Coffee linked to reduced depression risk

A photo of a cup of coffee.

Image via Wikipedia

A recent study frequented several headlines and teleprompters this week. Its claim: Chronic coffee consumption may ward off depression in women. Though the work is one step in understanding caffeine’s effect on mental health, there’s reason to be cautious before reaching for that extra cup of joe. The authors point out the research’s limitations and view the work as a place to launch more controlled studies on the topic, not to make recommendations to drink more coffee.

The analysis, which focused on 50,739 female nurses (average age of 63) in the Nurses’ Health Study, relied on self-reports of coffee and caffeine consumption in other drinks and foods. Researchers began tracking the group in 1996 and stopped in 2006. Before 1996, scientists made sure to include only women without depression or a history of it. Depression was defined as a clinical diagnosis and use of antidepressants. The researchers also had access to a variety of data, including the participants’ smoking status, exercise  habits, diet and other socioeconomic factors.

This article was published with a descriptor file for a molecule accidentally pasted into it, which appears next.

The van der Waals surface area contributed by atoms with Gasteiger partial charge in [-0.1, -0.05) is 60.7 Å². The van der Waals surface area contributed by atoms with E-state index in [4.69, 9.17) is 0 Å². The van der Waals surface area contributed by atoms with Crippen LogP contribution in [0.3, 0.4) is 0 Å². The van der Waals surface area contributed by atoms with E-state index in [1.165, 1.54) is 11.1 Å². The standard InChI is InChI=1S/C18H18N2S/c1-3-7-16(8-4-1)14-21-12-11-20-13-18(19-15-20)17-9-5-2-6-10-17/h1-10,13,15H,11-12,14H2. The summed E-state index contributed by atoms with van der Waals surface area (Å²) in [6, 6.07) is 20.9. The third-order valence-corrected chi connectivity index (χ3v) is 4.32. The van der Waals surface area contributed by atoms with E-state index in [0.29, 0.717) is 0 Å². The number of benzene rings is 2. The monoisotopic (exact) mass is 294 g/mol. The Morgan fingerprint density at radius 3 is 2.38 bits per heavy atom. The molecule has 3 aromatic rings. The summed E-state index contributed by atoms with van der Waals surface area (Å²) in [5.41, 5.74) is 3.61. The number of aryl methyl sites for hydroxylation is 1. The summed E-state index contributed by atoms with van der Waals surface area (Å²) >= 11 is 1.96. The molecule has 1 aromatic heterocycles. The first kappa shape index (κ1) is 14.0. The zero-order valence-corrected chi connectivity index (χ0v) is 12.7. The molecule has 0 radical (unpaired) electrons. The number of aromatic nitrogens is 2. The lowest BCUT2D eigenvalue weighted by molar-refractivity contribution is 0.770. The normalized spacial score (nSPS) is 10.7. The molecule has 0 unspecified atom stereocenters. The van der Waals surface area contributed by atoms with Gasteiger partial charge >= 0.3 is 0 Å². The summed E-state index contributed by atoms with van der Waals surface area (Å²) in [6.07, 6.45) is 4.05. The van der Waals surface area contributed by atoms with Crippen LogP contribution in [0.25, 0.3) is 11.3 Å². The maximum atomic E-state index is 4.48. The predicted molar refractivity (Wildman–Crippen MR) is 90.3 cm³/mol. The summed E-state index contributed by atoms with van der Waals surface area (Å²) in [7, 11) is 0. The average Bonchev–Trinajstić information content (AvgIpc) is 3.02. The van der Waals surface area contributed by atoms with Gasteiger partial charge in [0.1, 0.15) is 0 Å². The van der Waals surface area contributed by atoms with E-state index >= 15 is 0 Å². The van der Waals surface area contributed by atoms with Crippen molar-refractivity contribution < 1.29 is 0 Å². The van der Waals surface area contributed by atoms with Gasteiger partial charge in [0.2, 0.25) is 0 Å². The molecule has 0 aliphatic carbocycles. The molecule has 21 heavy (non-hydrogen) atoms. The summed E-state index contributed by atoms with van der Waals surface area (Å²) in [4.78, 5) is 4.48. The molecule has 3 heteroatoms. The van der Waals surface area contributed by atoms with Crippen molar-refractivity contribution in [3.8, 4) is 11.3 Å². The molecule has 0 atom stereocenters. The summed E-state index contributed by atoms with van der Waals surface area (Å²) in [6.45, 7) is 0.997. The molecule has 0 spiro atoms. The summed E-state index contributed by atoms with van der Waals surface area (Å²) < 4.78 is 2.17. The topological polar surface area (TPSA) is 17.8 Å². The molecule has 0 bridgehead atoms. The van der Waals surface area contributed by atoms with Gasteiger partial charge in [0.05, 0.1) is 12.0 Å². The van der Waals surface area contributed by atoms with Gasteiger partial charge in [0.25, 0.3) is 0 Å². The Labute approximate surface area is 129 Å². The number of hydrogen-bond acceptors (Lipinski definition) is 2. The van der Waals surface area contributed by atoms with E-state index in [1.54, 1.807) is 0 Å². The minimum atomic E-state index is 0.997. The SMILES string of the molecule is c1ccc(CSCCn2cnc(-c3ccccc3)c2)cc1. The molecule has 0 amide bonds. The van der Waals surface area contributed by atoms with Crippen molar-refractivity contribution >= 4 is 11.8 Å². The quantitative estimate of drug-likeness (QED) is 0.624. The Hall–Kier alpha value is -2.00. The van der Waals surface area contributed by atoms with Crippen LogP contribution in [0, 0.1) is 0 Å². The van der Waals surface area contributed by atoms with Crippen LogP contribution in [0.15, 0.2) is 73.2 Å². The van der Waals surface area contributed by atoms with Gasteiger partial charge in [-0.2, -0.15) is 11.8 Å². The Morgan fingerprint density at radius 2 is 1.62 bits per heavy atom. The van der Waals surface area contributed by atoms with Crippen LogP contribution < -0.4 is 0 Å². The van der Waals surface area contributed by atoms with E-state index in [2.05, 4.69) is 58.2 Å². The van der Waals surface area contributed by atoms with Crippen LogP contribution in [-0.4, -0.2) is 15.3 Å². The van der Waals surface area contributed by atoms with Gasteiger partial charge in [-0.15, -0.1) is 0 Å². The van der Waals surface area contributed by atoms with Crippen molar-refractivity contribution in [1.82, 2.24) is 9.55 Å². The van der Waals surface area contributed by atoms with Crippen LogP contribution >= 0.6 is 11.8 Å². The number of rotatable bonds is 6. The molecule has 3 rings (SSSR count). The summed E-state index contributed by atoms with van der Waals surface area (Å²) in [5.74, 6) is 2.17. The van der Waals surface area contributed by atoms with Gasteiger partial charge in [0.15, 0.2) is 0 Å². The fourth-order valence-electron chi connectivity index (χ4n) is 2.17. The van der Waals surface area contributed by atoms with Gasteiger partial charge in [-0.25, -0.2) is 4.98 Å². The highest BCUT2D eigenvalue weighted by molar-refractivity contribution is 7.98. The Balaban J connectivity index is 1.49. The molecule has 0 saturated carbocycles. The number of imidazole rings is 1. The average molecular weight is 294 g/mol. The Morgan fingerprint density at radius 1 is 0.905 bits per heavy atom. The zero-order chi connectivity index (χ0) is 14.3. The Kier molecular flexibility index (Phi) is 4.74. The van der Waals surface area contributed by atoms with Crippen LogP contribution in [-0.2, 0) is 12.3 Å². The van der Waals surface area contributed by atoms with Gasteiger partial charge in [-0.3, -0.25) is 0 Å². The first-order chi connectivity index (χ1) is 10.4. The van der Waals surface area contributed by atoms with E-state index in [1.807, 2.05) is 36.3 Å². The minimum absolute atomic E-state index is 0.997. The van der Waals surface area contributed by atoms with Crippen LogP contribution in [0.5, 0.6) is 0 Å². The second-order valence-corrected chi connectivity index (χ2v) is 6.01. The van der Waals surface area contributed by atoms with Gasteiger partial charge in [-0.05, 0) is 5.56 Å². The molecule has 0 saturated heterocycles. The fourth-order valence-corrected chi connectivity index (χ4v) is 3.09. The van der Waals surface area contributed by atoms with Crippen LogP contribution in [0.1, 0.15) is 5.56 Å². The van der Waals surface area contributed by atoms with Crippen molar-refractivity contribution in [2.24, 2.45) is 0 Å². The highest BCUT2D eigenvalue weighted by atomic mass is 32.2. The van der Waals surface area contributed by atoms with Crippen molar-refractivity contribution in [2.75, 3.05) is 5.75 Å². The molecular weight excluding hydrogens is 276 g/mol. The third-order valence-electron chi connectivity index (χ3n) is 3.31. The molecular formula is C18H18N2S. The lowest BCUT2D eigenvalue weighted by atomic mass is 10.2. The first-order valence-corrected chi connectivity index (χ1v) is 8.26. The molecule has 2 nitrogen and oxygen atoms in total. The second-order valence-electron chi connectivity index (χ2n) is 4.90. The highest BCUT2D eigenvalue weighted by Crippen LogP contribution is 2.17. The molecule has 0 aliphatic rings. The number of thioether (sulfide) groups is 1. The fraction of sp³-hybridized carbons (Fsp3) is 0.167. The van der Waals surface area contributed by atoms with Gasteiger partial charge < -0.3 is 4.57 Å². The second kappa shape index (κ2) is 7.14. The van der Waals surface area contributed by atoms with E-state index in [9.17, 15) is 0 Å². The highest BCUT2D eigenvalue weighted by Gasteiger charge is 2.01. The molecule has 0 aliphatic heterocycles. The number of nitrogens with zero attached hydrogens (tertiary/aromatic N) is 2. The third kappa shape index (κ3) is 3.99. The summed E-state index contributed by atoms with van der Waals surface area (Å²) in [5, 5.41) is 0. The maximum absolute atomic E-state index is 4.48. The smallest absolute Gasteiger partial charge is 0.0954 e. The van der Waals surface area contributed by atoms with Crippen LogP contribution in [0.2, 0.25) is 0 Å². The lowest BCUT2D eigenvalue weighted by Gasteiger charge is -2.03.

Women who drank more than four cups of coffee per day had one-fifth less of a risk of experiencing depression than women who consumed less than one cup per week. Those drinking two to three cups per day also had less of a risk — 15 percent or so less. Depression poses challenges for men, too, but more women experience the condition each year in the United States, which is why the study still proves useful. Even if coffee lacks a special compound that lowers a woman’s risk of experiencing depression, the findings still demonstrate the type of people who might be more drawn to the beverage. For more information check out the full article here. For a free P.A. life insurance quote visit our website today


One comment

Leave a Reply

Fill in your details below or click an icon to log in: Logo

You are commenting using your account. Log Out /  Change )

Google+ photo

You are commenting using your Google+ account. Log Out /  Change )

Twitter picture

You are commenting using your Twitter account. Log Out /  Change )

Facebook photo

You are commenting using your Facebook account. Log Out /  Change )


Connecting to %s